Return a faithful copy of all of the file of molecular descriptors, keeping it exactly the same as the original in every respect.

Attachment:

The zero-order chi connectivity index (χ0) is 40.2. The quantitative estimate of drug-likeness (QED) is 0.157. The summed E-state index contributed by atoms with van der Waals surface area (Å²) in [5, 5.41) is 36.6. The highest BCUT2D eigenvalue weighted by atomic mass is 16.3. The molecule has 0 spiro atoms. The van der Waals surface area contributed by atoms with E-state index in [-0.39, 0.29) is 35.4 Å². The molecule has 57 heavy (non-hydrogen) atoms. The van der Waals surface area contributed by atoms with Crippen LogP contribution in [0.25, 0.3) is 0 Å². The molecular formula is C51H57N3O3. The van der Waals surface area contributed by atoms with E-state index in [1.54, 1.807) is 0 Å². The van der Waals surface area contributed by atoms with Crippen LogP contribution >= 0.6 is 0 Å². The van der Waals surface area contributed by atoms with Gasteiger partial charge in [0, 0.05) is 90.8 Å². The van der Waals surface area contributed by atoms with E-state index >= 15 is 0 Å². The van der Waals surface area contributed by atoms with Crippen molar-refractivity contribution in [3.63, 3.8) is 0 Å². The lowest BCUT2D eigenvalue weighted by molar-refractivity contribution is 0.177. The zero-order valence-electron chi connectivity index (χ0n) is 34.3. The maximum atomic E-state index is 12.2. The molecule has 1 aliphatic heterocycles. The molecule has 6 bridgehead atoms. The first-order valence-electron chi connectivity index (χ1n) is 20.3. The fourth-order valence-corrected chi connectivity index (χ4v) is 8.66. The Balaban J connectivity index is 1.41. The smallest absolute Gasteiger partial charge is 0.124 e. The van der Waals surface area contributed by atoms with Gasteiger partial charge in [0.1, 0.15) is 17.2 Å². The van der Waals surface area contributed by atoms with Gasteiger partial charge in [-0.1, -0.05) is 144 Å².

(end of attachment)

The zero-order chi connectivity index (χ0) is 40.2. The quantitative estimate of drug-likeness (QED) is 0.157. The summed E-state index contributed by atoms with van der Waals surface area (Å²) in [5, 5.41) is 36.6. The highest BCUT2D eigenvalue weighted by atomic mass is 16.3. The molecule has 0 spiro atoms. The van der Waals surface area contributed by atoms with E-state index in [-0.39, 0.29) is 35.4 Å². The molecule has 57 heavy (non-hydrogen) atoms. The van der Waals surface area contributed by atoms with Crippen LogP contribution in [0.25, 0.3) is 0 Å². The molecular formula is C51H57N3O3. The van der Waals surface area contributed by atoms with E-state index in [1.54, 1.807) is 0 Å². The van der Waals surface area contributed by atoms with Crippen LogP contribution >= 0.6 is 0 Å². The van der Waals surface area contributed by atoms with Gasteiger partial charge in [0, 0.05) is 90.8 Å². The van der Waals surface area contributed by atoms with E-state index >= 15 is 0 Å². The van der Waals surface area contributed by atoms with Crippen molar-refractivity contribution in [3.63, 3.8) is 0 Å². The lowest BCUT2D eigenvalue weighted by molar-refractivity contribution is 0.177. The zero-order valence-electron chi connectivity index (χ0n) is 34.3. The maximum atomic E-state index is 12.2. The molecule has 1 aliphatic heterocycles. The molecule has 6 bridgehead atoms. The first-order valence-electron chi connectivity index (χ1n) is 20.3. The fourth-order valence-corrected chi connectivity index (χ4v) is 8.66. The Balaban J connectivity index is 1.41. The smallest absolute Gasteiger partial charge is 0.124 e. The van der Waals surface area contributed by atoms with Gasteiger partial charge in [0.1, 0.15) is 17.2 Å². The van der Waals surface area contributed by atoms with Gasteiger partial charge in [-0.1, -0.05) is 144 Å².